March 20, 2014 10:13:07 AM
Slim Smith - email@example.com
It has been 41 years since the landmark Supreme Court Roe v. Wade ruling that barred states from outlawing abortion.
While the Supreme Court is generally considered to be the final arbiter in our judicial system, the litigation over abortion didn't end with Roe v. Wade. In fact, that decision has proven to be just the beginning.
Ever since the ruling, abortion foes have been probing Roe v. Wade, diligently seeking ways to attack the decision on what they perceive to be the weakest flank.
Nowhere have those efforts been more consistently pursued than in Mississippi. Each year, it seems, new abortion legislation is presented. In 2012, at the behest of Gov. Phil Bryant, the legislature passed a law that required any doctor performing abortions in the state to have admitting privileges at a Mississippi hospital, which would have effectively closed the state's lone abortion clinic. The law was presented under the pretense of ensuring the safety of women who might be seeking abortions. The real motive, one that Bryant did little to conceal, was to end abortions in the state. The clinic continues to operate as a court challenge proceeds. The Fifth U.S. Circuit Court will begin hearing the case in April.
That case is but one of the challenges the Legislature has employed in the fight to reverse Roe v. Wade.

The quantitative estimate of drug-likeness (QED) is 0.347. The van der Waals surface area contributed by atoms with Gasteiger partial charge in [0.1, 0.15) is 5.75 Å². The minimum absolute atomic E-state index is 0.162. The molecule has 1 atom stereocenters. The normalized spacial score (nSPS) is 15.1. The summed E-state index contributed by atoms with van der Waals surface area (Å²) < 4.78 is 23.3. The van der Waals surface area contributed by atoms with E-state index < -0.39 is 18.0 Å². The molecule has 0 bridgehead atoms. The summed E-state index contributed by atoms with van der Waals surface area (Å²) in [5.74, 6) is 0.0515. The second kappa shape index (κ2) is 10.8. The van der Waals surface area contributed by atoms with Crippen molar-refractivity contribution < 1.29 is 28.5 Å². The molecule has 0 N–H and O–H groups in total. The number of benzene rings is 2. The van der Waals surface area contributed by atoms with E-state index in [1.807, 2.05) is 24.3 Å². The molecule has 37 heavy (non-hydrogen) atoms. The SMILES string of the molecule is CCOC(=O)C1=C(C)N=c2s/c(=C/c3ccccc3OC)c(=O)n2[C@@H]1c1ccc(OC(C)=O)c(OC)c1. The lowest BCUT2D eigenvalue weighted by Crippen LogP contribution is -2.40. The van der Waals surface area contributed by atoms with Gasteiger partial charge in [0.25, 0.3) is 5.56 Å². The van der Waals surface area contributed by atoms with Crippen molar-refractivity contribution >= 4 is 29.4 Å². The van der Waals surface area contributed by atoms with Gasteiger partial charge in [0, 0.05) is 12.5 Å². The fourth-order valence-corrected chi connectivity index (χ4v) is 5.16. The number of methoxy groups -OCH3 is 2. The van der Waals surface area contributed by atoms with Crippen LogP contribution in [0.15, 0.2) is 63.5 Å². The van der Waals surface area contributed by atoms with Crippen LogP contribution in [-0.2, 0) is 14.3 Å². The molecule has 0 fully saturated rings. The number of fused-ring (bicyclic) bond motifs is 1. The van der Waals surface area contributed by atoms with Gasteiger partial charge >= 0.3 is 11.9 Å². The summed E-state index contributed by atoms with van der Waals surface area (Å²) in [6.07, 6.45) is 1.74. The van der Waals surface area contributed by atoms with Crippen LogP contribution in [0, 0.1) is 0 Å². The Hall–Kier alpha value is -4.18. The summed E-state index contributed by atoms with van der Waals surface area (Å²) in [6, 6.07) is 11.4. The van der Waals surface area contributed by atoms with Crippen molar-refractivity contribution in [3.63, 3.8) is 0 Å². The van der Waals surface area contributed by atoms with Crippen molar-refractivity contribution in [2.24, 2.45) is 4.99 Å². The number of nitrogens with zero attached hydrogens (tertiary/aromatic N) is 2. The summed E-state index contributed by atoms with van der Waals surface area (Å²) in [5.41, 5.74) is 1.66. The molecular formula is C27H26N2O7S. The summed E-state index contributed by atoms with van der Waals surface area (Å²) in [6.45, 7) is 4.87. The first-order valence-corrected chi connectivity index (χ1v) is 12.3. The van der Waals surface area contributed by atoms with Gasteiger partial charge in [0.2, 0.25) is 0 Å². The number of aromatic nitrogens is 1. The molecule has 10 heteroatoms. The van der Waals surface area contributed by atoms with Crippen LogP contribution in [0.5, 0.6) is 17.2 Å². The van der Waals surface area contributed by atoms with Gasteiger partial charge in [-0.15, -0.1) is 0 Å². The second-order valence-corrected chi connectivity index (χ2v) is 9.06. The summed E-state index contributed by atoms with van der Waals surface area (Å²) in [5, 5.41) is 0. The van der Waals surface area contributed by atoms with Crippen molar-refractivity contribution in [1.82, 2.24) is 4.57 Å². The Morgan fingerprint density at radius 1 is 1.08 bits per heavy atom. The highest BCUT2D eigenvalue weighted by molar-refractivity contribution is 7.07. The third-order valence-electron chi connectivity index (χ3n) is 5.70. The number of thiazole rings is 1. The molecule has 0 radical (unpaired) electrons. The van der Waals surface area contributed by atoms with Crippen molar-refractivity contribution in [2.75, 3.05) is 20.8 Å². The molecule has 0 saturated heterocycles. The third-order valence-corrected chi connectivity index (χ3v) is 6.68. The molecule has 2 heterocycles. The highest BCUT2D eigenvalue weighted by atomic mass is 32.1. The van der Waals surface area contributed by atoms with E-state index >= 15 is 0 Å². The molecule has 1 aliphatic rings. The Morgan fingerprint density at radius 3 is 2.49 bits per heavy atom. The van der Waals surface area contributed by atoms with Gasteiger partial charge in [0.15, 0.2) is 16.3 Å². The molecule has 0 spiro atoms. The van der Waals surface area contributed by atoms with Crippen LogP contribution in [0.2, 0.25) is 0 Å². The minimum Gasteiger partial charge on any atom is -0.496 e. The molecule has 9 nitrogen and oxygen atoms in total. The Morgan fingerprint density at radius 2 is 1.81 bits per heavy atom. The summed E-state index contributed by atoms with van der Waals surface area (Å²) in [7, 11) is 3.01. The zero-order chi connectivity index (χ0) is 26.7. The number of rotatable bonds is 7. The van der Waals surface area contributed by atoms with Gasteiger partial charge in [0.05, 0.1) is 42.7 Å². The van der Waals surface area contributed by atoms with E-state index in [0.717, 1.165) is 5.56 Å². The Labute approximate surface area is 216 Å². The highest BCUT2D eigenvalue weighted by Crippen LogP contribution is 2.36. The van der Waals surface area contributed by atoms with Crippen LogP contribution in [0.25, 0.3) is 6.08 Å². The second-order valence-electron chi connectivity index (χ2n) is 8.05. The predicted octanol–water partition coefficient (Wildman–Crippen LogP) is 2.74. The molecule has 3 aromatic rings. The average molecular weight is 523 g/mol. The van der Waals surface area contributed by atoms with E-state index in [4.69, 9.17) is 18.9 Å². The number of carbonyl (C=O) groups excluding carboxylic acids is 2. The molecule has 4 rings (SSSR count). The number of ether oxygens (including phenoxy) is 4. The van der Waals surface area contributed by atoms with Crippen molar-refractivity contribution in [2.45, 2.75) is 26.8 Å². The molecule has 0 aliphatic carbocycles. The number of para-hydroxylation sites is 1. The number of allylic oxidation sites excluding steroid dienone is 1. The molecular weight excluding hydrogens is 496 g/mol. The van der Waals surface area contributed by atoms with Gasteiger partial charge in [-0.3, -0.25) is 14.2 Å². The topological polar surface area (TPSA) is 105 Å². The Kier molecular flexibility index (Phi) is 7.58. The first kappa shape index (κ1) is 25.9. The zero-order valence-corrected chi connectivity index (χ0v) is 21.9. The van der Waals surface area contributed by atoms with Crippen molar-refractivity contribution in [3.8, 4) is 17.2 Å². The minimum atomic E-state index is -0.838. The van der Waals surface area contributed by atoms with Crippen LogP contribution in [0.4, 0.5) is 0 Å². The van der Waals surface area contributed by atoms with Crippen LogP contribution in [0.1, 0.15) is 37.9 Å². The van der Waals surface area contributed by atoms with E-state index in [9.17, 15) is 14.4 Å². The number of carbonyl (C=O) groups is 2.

In 2010, a Personhood Amendment was defeated at the polls by a wide margin. Even so, there are plans to put a similar Personhood Amendment on the ballot in November.
Likewise, in this year's session, the Legislature passed a bill that would make it illegal to perform an abortion 20 weeks after conception, four weeks before the medical standard for a fetus to survive outside the womb. A similar bill in Arizona was struck down in Arizona, but there are several other states who have 20-week laws on the books.
Finally here in Columbus, Circuit Judge Jim Kitchens is expected to rule on whether the state can continue to pursue murder charges against Rennie Gibbs, who at age 16, gave birth to a stillborn baby. Gibbs had admitted to smoking crack cocaine during her pregnancy.
In truth, the Gibbs case is more about abortion law than murder.
How is that?
In every case mentioned in this column, the real motive is an effort to give legal status to a fetus.
If, after all, a mother can be held liable for the death of a fetus (Gibbs case), if a fetus can be given status (Personhood Amendment), if a fetus that cannot survive outside the womb can be protected under state law (20-week abortion law), the foundation of Roe vs. Wade begins to erode.
That is not to say, however, these tactics will prevail.
In fact, each of these acts will certainly face challenges in the federal courts.
Each year, the Legislature presents laws that seek to challenge Roe v. Wade. To date, every one of those laws has failed to withstand judicial scrutiny.
That, of course, does not mean that our legislators will relent.
The battle will continue, as it has since 1973.
ProPublica has done an investigative piece on this case: http://bit.ly/1daGmeH
Slim Smith is a columnist and feature writer for The Dispatch. His email address is firstname.lastname@example.org.